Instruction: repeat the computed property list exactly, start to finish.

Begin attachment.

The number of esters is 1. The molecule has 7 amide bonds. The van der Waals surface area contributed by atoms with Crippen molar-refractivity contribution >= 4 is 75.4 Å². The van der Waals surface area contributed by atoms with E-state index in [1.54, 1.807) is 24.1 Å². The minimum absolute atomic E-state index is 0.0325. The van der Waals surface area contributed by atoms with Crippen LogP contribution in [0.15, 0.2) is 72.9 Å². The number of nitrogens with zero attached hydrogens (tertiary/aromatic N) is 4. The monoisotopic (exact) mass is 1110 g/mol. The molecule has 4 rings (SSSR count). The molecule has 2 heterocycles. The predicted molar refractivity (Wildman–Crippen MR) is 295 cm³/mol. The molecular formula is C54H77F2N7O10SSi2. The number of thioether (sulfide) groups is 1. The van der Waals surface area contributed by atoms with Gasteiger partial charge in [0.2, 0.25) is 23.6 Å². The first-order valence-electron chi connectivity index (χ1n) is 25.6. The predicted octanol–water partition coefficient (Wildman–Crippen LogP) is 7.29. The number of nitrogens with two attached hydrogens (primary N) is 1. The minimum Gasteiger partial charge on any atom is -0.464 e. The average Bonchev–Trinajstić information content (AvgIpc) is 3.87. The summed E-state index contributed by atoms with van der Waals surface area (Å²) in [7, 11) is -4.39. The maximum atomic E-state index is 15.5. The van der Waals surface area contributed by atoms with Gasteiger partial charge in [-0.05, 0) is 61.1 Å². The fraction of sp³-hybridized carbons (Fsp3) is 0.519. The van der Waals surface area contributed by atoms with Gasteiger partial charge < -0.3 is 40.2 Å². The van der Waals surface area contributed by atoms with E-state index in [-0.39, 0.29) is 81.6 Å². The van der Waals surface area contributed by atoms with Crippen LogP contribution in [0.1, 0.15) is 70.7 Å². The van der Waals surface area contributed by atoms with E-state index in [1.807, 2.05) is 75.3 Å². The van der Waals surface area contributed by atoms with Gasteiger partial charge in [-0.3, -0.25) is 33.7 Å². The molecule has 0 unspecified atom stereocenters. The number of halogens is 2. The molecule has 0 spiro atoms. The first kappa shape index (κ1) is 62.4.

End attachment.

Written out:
The number of esters is 1. The molecule has 7 amide bonds. The van der Waals surface area contributed by atoms with Crippen molar-refractivity contribution >= 4 is 75.4 Å². The van der Waals surface area contributed by atoms with E-state index in [1.54, 1.807) is 24.1 Å². The minimum absolute atomic E-state index is 0.0325. The van der Waals surface area contributed by atoms with Crippen LogP contribution in [0.15, 0.2) is 72.9 Å². The number of nitrogens with zero attached hydrogens (tertiary/aromatic N) is 4. The monoisotopic (exact) mass is 1110 g/mol. The molecule has 4 rings (SSSR count). The molecule has 2 heterocycles. The predicted molar refractivity (Wildman–Crippen MR) is 295 cm³/mol. The molecular formula is C54H77F2N7O10SSi2. The number of thioether (sulfide) groups is 1. The van der Waals surface area contributed by atoms with Gasteiger partial charge in [0.2, 0.25) is 23.6 Å². The first-order valence-electron chi connectivity index (χ1n) is 25.6. The predicted octanol–water partition coefficient (Wildman–Crippen LogP) is 7.29. The number of nitrogens with two attached hydrogens (primary N) is 1. The minimum Gasteiger partial charge on any atom is -0.464 e. The average Bonchev–Trinajstić information content (AvgIpc) is 3.87. The summed E-state index contributed by atoms with van der Waals surface area (Å²) in [7, 11) is -4.39. The maximum atomic E-state index is 15.5. The van der Waals surface area contributed by atoms with Gasteiger partial charge in [-0.05, 0) is 61.1 Å². The fraction of sp³-hybridized carbons (Fsp3) is 0.519. The van der Waals surface area contributed by atoms with Gasteiger partial charge < -0.3 is 40.2 Å². The van der Waals surface area contributed by atoms with E-state index in [-0.39, 0.29) is 81.6 Å². The van der Waals surface area contributed by atoms with Crippen LogP contribution in [0.1, 0.15) is 70.7 Å². The van der Waals surface area contributed by atoms with E-state index in [1.807, 2.05) is 75.3 Å². The van der Waals surface area contributed by atoms with Gasteiger partial charge in [-0.3, -0.25) is 33.7 Å². The molecule has 0 unspecified atom stereocenters. The number of halogens is 2. The molecule has 0 spiro atoms. The first kappa shape index (κ1) is 62.4.